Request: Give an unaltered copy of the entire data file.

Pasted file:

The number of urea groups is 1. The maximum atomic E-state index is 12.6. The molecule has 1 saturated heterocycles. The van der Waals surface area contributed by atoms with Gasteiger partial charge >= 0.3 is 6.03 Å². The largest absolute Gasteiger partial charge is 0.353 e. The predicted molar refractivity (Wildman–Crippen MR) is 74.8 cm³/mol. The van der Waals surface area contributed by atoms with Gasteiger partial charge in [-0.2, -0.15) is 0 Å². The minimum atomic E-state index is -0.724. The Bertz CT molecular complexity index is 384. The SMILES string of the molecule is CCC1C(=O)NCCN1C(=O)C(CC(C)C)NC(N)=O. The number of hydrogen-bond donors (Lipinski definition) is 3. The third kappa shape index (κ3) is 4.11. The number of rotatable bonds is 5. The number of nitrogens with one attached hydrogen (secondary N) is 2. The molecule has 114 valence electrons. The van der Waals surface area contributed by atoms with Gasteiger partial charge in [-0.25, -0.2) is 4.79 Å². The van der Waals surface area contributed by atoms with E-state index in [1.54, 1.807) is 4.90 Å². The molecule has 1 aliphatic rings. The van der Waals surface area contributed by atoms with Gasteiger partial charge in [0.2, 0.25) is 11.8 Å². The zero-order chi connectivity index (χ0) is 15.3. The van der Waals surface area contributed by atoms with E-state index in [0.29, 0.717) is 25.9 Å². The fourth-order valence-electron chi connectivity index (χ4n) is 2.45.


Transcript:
The number of urea groups is 1. The maximum atomic E-state index is 12.6. The molecule has 1 saturated heterocycles. The van der Waals surface area contributed by atoms with Gasteiger partial charge >= 0.3 is 6.03 Å². The largest absolute Gasteiger partial charge is 0.353 e. The predicted molar refractivity (Wildman–Crippen MR) is 74.8 cm³/mol. The van der Waals surface area contributed by atoms with Gasteiger partial charge in [-0.2, -0.15) is 0 Å². The minimum atomic E-state index is -0.724. The Bertz CT molecular complexity index is 384. The SMILES string of the molecule is CCC1C(=O)NCCN1C(=O)C(CC(C)C)NC(N)=O. The number of hydrogen-bond donors (Lipinski definition) is 3. The third kappa shape index (κ3) is 4.11. The number of rotatable bonds is 5. The number of nitrogens with one attached hydrogen (secondary N) is 2. The molecule has 114 valence electrons. The van der Waals surface area contributed by atoms with Gasteiger partial charge in [-0.25, -0.2) is 4.79 Å². The van der Waals surface area contributed by atoms with E-state index in [1.54, 1.807) is 4.90 Å². The molecule has 1 aliphatic rings. The van der Waals surface area contributed by atoms with Gasteiger partial charge in [0.2, 0.25) is 11.8 Å². The zero-order chi connectivity index (χ0) is 15.3. The van der Waals surface area contributed by atoms with E-state index in [0.29, 0.717) is 25.9 Å². The fourth-order valence-electron chi connectivity index (χ4n) is 2.45.